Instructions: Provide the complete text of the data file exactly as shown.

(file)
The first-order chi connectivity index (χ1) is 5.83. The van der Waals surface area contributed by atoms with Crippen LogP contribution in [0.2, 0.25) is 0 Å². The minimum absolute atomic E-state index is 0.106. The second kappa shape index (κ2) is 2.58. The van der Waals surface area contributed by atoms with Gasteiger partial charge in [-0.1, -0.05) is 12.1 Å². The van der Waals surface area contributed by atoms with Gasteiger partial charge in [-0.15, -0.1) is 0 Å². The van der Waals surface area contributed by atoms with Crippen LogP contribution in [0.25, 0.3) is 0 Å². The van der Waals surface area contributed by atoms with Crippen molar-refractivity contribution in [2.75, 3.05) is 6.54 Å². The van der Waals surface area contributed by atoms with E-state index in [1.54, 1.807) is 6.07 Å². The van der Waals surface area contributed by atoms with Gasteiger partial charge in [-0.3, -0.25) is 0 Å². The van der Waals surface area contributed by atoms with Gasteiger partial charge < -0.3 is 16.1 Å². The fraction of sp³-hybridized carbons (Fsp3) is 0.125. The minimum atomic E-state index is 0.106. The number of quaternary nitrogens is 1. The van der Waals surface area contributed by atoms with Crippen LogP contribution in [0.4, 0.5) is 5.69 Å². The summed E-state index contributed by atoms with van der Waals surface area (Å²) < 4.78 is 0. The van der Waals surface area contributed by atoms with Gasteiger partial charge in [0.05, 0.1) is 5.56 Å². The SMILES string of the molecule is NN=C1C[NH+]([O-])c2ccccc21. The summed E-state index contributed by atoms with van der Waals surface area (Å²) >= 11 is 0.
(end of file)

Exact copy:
The first-order chi connectivity index (χ1) is 5.83. The van der Waals surface area contributed by atoms with Crippen LogP contribution in [0.2, 0.25) is 0 Å². The minimum absolute atomic E-state index is 0.106. The second kappa shape index (κ2) is 2.58. The van der Waals surface area contributed by atoms with Gasteiger partial charge in [-0.1, -0.05) is 12.1 Å². The van der Waals surface area contributed by atoms with Gasteiger partial charge in [-0.15, -0.1) is 0 Å². The van der Waals surface area contributed by atoms with Crippen LogP contribution in [0.25, 0.3) is 0 Å². The van der Waals surface area contributed by atoms with Crippen molar-refractivity contribution in [2.75, 3.05) is 6.54 Å². The van der Waals surface area contributed by atoms with E-state index in [1.54, 1.807) is 6.07 Å². The van der Waals surface area contributed by atoms with Gasteiger partial charge in [-0.3, -0.25) is 0 Å². The van der Waals surface area contributed by atoms with Gasteiger partial charge < -0.3 is 16.1 Å². The fraction of sp³-hybridized carbons (Fsp3) is 0.125. The minimum atomic E-state index is 0.106. The number of quaternary nitrogens is 1. The van der Waals surface area contributed by atoms with Crippen LogP contribution in [0.4, 0.5) is 5.69 Å². The summed E-state index contributed by atoms with van der Waals surface area (Å²) < 4.78 is 0. The van der Waals surface area contributed by atoms with Gasteiger partial charge in [0.05, 0.1) is 5.56 Å². The SMILES string of the molecule is NN=C1C[NH+]([O-])c2ccccc21. The summed E-state index contributed by atoms with van der Waals surface area (Å²) >= 11 is 0.